There are plenty of terms that get tossed around when real estate jargon is the flavour of the day. Here is a little insight into some terms you might hear from your neighbour, your friend, your realtor or your lawyer.

Market Value Often one of the most debatable terms, the discussion of market value has often caused a rift between many, usually because the parties can’t agree on what the market value of a given property actually is. In simplest terms, market value is said to be the factual and calculated price of a given property. This figure is attained by an assessment of the property and a comparison to similar properties that have either sold or are currently on the market. How well you assign this value can ultimately determine how well your home sells, or how sound a decision you make, when you buy. It is not a subjective term.

Rent While I’m sure just about everyone knows what the term rent means, not everyone is sure on the importance of tracking it when playing the role of a landlord. Imagine if Jack was renting his downtown condo to his friend Jill and one day Jill decided that falling down the hill with Jack wasn’t as fun as it used to be. Jill might have even been a few months late in rent payments and caused a little damage to Jack’s condo. If Jill decides to up and leave, without any actual trace or paper trail proving that she was a formal tenant in the condo, Jack has absolutely zero recourse to go after lost rent or damages. It really is the best thing in the world to rent to a friend, but you have the right to know exactly what you’re getting yourself into.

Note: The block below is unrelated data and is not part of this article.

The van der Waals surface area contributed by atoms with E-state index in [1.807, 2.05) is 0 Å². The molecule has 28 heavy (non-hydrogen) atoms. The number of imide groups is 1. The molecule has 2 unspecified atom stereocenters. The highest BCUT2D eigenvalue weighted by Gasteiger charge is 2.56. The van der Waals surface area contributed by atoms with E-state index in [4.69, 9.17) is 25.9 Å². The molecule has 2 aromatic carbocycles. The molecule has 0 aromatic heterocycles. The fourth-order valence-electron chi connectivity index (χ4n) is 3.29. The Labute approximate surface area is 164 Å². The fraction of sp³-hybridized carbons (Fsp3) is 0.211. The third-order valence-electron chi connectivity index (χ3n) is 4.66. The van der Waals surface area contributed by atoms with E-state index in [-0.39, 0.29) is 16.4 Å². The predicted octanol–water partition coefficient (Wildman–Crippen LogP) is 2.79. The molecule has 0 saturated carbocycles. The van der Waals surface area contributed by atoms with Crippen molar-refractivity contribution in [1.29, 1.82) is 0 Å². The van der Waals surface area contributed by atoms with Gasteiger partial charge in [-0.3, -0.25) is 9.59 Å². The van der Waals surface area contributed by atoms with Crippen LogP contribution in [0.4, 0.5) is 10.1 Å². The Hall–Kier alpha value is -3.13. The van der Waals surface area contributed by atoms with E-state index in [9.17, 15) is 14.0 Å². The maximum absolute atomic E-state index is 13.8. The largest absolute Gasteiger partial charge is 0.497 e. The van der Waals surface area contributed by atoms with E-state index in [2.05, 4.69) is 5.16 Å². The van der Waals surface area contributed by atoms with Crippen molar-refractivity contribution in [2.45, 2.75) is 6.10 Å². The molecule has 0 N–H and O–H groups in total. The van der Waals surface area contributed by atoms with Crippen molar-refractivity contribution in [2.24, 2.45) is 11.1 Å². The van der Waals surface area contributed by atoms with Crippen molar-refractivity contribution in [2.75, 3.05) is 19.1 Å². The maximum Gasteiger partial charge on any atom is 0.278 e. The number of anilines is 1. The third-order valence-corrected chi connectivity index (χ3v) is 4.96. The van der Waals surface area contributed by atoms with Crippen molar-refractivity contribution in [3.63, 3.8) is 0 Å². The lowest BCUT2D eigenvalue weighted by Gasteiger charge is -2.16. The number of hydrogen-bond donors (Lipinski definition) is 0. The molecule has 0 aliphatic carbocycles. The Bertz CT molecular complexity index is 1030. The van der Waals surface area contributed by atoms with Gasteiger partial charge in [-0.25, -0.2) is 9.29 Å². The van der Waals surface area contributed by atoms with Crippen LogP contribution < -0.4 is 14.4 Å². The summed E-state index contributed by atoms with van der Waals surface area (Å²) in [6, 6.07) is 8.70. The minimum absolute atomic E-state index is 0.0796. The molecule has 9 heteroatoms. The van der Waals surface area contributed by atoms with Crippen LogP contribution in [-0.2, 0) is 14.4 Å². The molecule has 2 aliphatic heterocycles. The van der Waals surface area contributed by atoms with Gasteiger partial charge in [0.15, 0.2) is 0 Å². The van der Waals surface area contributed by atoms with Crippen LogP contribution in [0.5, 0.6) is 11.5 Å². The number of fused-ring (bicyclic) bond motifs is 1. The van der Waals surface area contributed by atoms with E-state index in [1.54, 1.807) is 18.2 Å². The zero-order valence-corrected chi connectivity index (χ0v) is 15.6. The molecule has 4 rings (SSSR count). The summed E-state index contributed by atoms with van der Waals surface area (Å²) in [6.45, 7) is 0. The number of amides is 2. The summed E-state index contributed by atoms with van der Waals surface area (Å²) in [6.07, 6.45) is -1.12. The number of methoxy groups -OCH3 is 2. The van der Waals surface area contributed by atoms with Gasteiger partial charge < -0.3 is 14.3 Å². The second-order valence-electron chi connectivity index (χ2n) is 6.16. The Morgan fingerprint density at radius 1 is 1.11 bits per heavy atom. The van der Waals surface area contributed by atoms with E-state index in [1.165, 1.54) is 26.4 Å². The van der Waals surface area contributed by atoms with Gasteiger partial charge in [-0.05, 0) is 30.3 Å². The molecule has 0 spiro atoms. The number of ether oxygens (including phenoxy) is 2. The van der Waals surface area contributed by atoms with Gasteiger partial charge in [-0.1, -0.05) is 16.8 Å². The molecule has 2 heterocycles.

Income Property In residential real estate this term will refer to a property that was bought for the purpose of being rented out — thus generating an income for the owner as the result of the incoming rent. While just as common as they were a few years back, because buying an actual property has become increasingly easier and property prices have increased, actually breaking even on your mortgage through your incoming rent has become increasingly rare. Having said that, many still make sound profits through residential income properties.

Exclusive Listing On the most basic level, it simply means that the sole and exclusive right to market, negotiate and sell the property in question is given to a particular brokerage. The actual legal ramifications and responsibilities that come with such a distinction are something that go beyond the scope of this particular article. Yes, all MLS listings are exclusive listings, but not vice versa.

OREA Forms OREA stands for the Ontario Real Estate Association. When it comes to residential real estate 99.9 per cent of transactions take place on standard OREA forms/contracts. Can you rest assured that the fine print on those forms with the OREA logo contain nothing drastic? Yes. Have there been cases in the past where the standard form has been manipulated and then edited to look like the original? Yes. So while OREA concerns itself very much with the security of the consumer, you should always concern yourself with your own security as well.

Hopefully, some of these terms have cleared up some lingering confusions, or perhaps shed some light on a new topic. If you have any terms or phrases that you’d like clarification on, I’m always reachable.

Happy hunting!

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